Working with Helping Hands
Peace Culture Village and the South Sudan NGO Helping Hands are jointly developing a youth rehabilitation workshop.
Many young people in South Sudan have suffered extreme trauma. Some have been child soldiers. Some have killed. Some have watched comrades die. Some have seen their families or friends killed, and some have been badly injured themselves. All suffer from some level of PTSD, and many are having trouble reintegrating into normal South Sudanese society.
To facilitate their rehabilitation, Peace Culture Village and Helping Hands intend to take as many of these young people as possible to Hiroshima, Japan. There, they will participate with Japanese youth in a workshop designed to help them encounter a safe, warm and loving community within a society more profoundly peaceful than any they have ever known. At the same time, they will shock Japanese youth into realizing that the affluent peace in which they have grown up is not to be taken for granted. Both groups will gain from an in-depth encounter with people so different and yet so similar.
The South Sudanese will be met at Hiroshima Airport and taken by bus to Peace Culture Village, a farm in the mountains two hours from Hiroshima City. After a thorough orientation and several teambuilding sessions, they will travel by bus to Hiroshima. There, they will visit the Peace Memorial Museum and speak with a survivor of the atomic bombing. They will hear lectures and learn about wartime Japan and the effects of the bombing. They will tour the city and meet a variety of people working to make Hiroshima and the world more peaceful.
After experiencing Hiroshima and seeing with their own eyes the ultimate result of violent competition, they will return to Peace Culture Village where they will begin five days of intensive peace education. What is peace? What are the key elements of peace culture? Where does conflict come from? How can conflicts be resolved peacefully?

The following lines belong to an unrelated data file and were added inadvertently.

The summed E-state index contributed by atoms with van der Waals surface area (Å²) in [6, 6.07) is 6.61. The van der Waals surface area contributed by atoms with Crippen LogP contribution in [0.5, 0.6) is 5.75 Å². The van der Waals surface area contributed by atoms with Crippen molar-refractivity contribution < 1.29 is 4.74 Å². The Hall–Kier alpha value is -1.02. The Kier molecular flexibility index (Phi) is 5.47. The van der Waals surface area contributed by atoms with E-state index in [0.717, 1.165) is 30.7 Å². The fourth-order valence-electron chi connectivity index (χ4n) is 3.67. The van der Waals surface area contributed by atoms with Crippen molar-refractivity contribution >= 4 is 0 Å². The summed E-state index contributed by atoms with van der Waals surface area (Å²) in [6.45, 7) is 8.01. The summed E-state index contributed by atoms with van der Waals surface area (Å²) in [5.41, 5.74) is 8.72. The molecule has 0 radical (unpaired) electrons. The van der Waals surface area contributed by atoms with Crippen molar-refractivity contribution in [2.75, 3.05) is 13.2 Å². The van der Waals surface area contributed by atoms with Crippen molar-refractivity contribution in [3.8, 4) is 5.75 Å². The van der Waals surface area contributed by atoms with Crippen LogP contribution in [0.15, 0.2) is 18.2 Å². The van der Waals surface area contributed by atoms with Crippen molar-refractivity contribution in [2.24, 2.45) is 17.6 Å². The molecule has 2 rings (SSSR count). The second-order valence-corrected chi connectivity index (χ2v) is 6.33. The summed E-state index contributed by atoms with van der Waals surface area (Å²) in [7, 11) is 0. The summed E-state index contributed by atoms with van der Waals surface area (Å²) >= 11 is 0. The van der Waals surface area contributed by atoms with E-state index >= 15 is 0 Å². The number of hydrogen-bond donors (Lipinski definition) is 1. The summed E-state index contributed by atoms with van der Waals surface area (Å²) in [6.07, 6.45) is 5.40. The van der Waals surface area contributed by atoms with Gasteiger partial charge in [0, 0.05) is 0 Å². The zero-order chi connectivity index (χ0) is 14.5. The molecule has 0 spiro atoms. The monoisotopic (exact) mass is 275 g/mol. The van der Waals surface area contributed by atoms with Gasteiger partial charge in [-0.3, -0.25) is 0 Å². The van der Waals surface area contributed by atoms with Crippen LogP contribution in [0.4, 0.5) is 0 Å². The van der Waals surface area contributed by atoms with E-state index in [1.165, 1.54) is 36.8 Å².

To augment the intellectual approach to these topics, all participants will be expected to help with farm work, housework, a building project, a social event, or whatever activities Peace Culture Village is engaged in at the time. Working together on physical projects will lead participants into live conflicts that need to be resolved. They will be guided to think more deeply about how human beings should relate to nature. They will also take part in community decision-making. In addition, they will be asked to perform community service, that is, they will do something to help the elderly, play with the children, or in some way serve the wider community around Peace Culture Village.
The last two days of the workshop will be devoted to planning re-entry to home communities. How will they use what they have learned to benefit their families, neighborhoods, schools or employers? The South Sudanese participants will be selected for their interest in and potential for leadership and mediation in their communities. They will be given an extremely valuable experience for free, and they will be expected to give back. Furthermore, the participants will undergo vocational training on skills such as mechanical engineering, plumbing, carpentry, tailoring, welding and metal work in South Sudan. This is to equip them with income generation skills to fight poverty, which is one of main drivers of conflict. Our trainees will become community champions, effective change agents in their societies.
Throughout the project the participants will be mentored by Helping Hands and followed from a distance by Peace Culture Village to keep the experience in Japan alive for as long as possible. Japanese participants will also be expected to implement peace education plans in their communities and to stay in touch with their cohort and staff. The workshop should not end when it’s over.
This workshop will be a powerful, life-changing experience for everyone involved, but none of it will be possible without your help. We need 3 million yen (US$30,000) to bring each group of ten South Sudanese to Japan and offer them the experience described above. And we want to bring as many groups as we can afford. Please help us help the youth of South Sudan. Help us make this program an ongoing reality.
Photo: Unicef US